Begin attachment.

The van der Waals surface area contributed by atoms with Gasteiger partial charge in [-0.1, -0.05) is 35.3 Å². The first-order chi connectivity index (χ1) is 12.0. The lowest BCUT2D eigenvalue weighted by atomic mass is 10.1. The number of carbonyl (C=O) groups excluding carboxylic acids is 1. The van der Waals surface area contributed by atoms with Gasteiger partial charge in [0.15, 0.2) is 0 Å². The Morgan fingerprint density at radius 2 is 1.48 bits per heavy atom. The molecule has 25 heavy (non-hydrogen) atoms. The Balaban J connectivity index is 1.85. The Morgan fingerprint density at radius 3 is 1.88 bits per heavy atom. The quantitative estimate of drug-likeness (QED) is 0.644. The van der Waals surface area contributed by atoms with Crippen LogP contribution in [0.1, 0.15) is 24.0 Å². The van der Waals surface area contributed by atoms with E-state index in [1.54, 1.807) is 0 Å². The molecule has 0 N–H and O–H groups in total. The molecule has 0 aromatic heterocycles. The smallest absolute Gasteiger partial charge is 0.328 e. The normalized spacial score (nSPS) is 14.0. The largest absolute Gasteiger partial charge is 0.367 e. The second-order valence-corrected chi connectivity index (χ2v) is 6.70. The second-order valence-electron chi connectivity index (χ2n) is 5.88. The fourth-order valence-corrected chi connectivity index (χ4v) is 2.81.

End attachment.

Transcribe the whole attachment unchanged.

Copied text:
The van der Waals surface area contributed by atoms with Gasteiger partial charge in [-0.1, -0.05) is 35.3 Å². The first-order chi connectivity index (χ1) is 12.0. The lowest BCUT2D eigenvalue weighted by atomic mass is 10.1. The number of carbonyl (C=O) groups excluding carboxylic acids is 1. The van der Waals surface area contributed by atoms with Gasteiger partial charge in [0.15, 0.2) is 0 Å². The Morgan fingerprint density at radius 2 is 1.48 bits per heavy atom. The molecule has 25 heavy (non-hydrogen) atoms. The Balaban J connectivity index is 1.85. The Morgan fingerprint density at radius 3 is 1.88 bits per heavy atom. The quantitative estimate of drug-likeness (QED) is 0.644. The van der Waals surface area contributed by atoms with Crippen LogP contribution in [0.1, 0.15) is 24.0 Å². The van der Waals surface area contributed by atoms with E-state index in [1.54, 1.807) is 0 Å². The molecule has 0 N–H and O–H groups in total. The molecule has 0 aromatic heterocycles. The smallest absolute Gasteiger partial charge is 0.328 e. The normalized spacial score (nSPS) is 14.0. The largest absolute Gasteiger partial charge is 0.367 e. The second-order valence-corrected chi connectivity index (χ2v) is 6.70. The second-order valence-electron chi connectivity index (χ2n) is 5.88. The fourth-order valence-corrected chi connectivity index (χ4v) is 2.81.